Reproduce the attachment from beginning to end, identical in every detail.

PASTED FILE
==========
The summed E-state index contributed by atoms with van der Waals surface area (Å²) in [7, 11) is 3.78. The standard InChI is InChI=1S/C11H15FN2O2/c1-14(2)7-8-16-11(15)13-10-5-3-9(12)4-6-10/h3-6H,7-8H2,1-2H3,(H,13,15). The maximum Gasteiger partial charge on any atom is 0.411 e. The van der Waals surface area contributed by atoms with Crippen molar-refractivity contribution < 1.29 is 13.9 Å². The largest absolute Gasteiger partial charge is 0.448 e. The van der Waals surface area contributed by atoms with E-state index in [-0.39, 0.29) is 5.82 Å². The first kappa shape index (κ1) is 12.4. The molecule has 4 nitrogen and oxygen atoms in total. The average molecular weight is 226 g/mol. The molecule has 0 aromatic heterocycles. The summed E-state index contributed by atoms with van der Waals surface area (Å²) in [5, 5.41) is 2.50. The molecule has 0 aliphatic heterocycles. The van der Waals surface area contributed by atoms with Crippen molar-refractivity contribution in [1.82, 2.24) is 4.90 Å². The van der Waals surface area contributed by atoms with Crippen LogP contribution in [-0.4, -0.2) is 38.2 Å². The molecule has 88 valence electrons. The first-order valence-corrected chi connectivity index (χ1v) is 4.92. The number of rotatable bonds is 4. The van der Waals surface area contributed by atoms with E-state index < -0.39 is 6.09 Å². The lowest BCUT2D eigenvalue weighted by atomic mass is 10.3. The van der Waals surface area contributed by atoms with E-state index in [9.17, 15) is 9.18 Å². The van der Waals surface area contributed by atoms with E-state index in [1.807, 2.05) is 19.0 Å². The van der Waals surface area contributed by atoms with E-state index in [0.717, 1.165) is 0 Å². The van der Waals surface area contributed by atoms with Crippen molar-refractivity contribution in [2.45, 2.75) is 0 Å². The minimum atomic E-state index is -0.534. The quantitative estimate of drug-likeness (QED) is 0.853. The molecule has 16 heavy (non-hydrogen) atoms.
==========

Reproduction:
The summed E-state index contributed by atoms with van der Waals surface area (Å²) in [7, 11) is 3.78. The standard InChI is InChI=1S/C11H15FN2O2/c1-14(2)7-8-16-11(15)13-10-5-3-9(12)4-6-10/h3-6H,7-8H2,1-2H3,(H,13,15). The maximum Gasteiger partial charge on any atom is 0.411 e. The van der Waals surface area contributed by atoms with Crippen molar-refractivity contribution < 1.29 is 13.9 Å². The largest absolute Gasteiger partial charge is 0.448 e. The van der Waals surface area contributed by atoms with E-state index in [-0.39, 0.29) is 5.82 Å². The first kappa shape index (κ1) is 12.4. The molecule has 4 nitrogen and oxygen atoms in total. The average molecular weight is 226 g/mol. The molecule has 0 aromatic heterocycles. The summed E-state index contributed by atoms with van der Waals surface area (Å²) in [5, 5.41) is 2.50. The molecule has 0 aliphatic heterocycles. The van der Waals surface area contributed by atoms with Crippen molar-refractivity contribution in [1.82, 2.24) is 4.90 Å². The van der Waals surface area contributed by atoms with Crippen LogP contribution in [-0.4, -0.2) is 38.2 Å². The molecule has 88 valence electrons. The first-order valence-corrected chi connectivity index (χ1v) is 4.92. The number of rotatable bonds is 4. The van der Waals surface area contributed by atoms with E-state index < -0.39 is 6.09 Å². The lowest BCUT2D eigenvalue weighted by atomic mass is 10.3. The van der Waals surface area contributed by atoms with E-state index in [9.17, 15) is 9.18 Å². The van der Waals surface area contributed by atoms with E-state index in [1.807, 2.05) is 19.0 Å². The van der Waals surface area contributed by atoms with E-state index in [0.717, 1.165) is 0 Å². The van der Waals surface area contributed by atoms with Crippen molar-refractivity contribution in [2.45, 2.75) is 0 Å². The minimum atomic E-state index is -0.534. The quantitative estimate of drug-likeness (QED) is 0.853. The molecule has 16 heavy (non-hydrogen) atoms.